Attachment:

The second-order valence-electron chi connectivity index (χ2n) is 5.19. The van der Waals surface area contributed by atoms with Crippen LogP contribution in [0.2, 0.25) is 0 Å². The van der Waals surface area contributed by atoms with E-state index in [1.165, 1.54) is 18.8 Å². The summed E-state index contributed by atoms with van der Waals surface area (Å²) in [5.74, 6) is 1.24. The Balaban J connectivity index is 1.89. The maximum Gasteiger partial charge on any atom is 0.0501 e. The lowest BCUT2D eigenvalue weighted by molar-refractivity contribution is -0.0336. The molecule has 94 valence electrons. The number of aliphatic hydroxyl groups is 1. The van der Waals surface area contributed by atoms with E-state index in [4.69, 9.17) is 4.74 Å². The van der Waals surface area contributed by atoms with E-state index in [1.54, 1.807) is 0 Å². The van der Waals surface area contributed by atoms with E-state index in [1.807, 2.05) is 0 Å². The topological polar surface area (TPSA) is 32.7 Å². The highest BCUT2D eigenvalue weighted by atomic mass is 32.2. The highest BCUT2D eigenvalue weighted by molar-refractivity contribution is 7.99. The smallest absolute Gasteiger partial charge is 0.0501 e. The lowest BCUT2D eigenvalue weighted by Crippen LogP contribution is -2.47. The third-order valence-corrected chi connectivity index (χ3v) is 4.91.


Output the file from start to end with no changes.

The second-order valence-electron chi connectivity index (χ2n) is 5.19. The van der Waals surface area contributed by atoms with Crippen LogP contribution in [0.2, 0.25) is 0 Å². The van der Waals surface area contributed by atoms with E-state index in [1.165, 1.54) is 18.8 Å². The summed E-state index contributed by atoms with van der Waals surface area (Å²) in [5.74, 6) is 1.24. The Balaban J connectivity index is 1.89. The maximum Gasteiger partial charge on any atom is 0.0501 e. The lowest BCUT2D eigenvalue weighted by molar-refractivity contribution is -0.0336. The molecule has 94 valence electrons. The number of aliphatic hydroxyl groups is 1. The van der Waals surface area contributed by atoms with E-state index in [4.69, 9.17) is 4.74 Å². The van der Waals surface area contributed by atoms with E-state index in [1.54, 1.807) is 0 Å². The van der Waals surface area contributed by atoms with E-state index in [1.807, 2.05) is 0 Å². The topological polar surface area (TPSA) is 32.7 Å². The highest BCUT2D eigenvalue weighted by atomic mass is 32.2. The highest BCUT2D eigenvalue weighted by molar-refractivity contribution is 7.99. The smallest absolute Gasteiger partial charge is 0.0501 e. The lowest BCUT2D eigenvalue weighted by Crippen LogP contribution is -2.47. The third-order valence-corrected chi connectivity index (χ3v) is 4.91.